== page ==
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A Historical Exploration of the Development of Calvin's Biblical Doctrine of Divine Providence
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209 Seiten, with 1 fig., gebunden
Vandenhoeck & Ruprecht, 1. Edition, 2022
Suk Yu Chan provides a revisit of John Calvin’s interpretation of the doctrine of divine... mehr
Suk Yu Chan provides a revisit of John Calvin’s interpretation of the doctrine of divine providence and builds upon a vast repository of quality research conducted by previous Reformation scholars. The author adopts a historical approach to explore Calvin’s works from 1534–1559, and argues that from 1534–1541, Calvin used the image of the fountain to portray God as the source of everything, who has power to preserve and give life to all creatures on earth. Between the Latin edition of the Institutes in 1539 and the French translation of that work in 1541, Calvin was indecisive about the definition of special providence, articulating a fitful relationship between providence and soteriology in these two texts. In 1552, Calvin gradually ceased using the image of the fountain to portray God as the source of everything, and he also delivered three definitions of divine providence: general providence, special providence, and the very presence of God. Based on the theological understanding of divine providence which he had developed from 1534–1552, Calvin presented his exegesis on the Book of Job and the Book of Psalms through his sermons and commentaries. Furthermore, Calvin also discussed the importance of the human role in God’s providence. While Calvin’s theological understanding of God’s providence was inherited by his successor, Theodore Beza, Beza applied it differently in his exegesis on the Book of Job. From 1534–1559, Calvin formulated his biblical doctrine of divine providence, articulating that divine providence is heavenly providence which is comprised of eternal predestination and divine preservation.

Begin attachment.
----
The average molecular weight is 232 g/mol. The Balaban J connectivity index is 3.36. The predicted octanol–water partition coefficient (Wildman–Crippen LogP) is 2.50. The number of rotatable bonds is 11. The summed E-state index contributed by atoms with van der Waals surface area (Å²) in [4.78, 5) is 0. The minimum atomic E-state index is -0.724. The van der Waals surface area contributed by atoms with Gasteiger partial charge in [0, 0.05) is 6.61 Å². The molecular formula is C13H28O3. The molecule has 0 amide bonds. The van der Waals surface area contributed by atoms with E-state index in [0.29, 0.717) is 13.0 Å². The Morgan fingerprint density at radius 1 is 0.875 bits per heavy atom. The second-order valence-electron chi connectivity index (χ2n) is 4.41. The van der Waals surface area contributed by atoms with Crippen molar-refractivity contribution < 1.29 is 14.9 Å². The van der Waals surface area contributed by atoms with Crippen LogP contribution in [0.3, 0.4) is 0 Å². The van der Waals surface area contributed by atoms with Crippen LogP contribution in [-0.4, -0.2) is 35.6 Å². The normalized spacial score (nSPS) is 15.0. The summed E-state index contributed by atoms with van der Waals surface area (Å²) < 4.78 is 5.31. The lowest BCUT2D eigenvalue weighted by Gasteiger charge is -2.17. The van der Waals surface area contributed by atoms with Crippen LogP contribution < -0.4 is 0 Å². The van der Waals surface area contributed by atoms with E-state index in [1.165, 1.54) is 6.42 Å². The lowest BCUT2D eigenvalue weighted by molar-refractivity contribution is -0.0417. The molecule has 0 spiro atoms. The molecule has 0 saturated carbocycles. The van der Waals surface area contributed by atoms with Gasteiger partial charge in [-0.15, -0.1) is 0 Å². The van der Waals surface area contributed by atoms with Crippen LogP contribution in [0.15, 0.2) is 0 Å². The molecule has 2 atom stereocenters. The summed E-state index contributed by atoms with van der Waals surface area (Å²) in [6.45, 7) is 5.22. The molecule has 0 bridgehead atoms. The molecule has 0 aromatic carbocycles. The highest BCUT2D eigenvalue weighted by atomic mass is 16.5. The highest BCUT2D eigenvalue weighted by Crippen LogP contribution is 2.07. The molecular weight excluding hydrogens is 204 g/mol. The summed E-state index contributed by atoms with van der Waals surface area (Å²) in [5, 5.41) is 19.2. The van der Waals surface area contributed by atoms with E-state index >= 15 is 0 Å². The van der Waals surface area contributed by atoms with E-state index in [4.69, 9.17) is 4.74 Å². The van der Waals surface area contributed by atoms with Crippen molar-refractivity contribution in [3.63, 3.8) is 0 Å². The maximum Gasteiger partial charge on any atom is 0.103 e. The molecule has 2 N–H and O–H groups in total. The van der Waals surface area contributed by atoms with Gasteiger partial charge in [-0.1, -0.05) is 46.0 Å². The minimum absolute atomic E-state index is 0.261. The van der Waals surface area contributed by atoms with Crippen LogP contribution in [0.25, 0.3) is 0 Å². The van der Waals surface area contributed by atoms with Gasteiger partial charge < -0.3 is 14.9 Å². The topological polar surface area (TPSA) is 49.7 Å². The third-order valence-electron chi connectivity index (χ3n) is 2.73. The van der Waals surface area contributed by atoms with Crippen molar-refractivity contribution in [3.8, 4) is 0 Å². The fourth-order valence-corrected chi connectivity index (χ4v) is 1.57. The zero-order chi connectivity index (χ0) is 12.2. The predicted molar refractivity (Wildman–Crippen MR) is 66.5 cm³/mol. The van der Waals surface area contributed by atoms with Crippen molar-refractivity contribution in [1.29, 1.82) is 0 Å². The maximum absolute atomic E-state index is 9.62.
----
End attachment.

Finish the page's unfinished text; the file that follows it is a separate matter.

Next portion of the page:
Maße (BxHxT): 16 x 23,5 x 2cm, Gewicht: 0,471 kg
Reformed Historical Theology Zur gesamten Reihe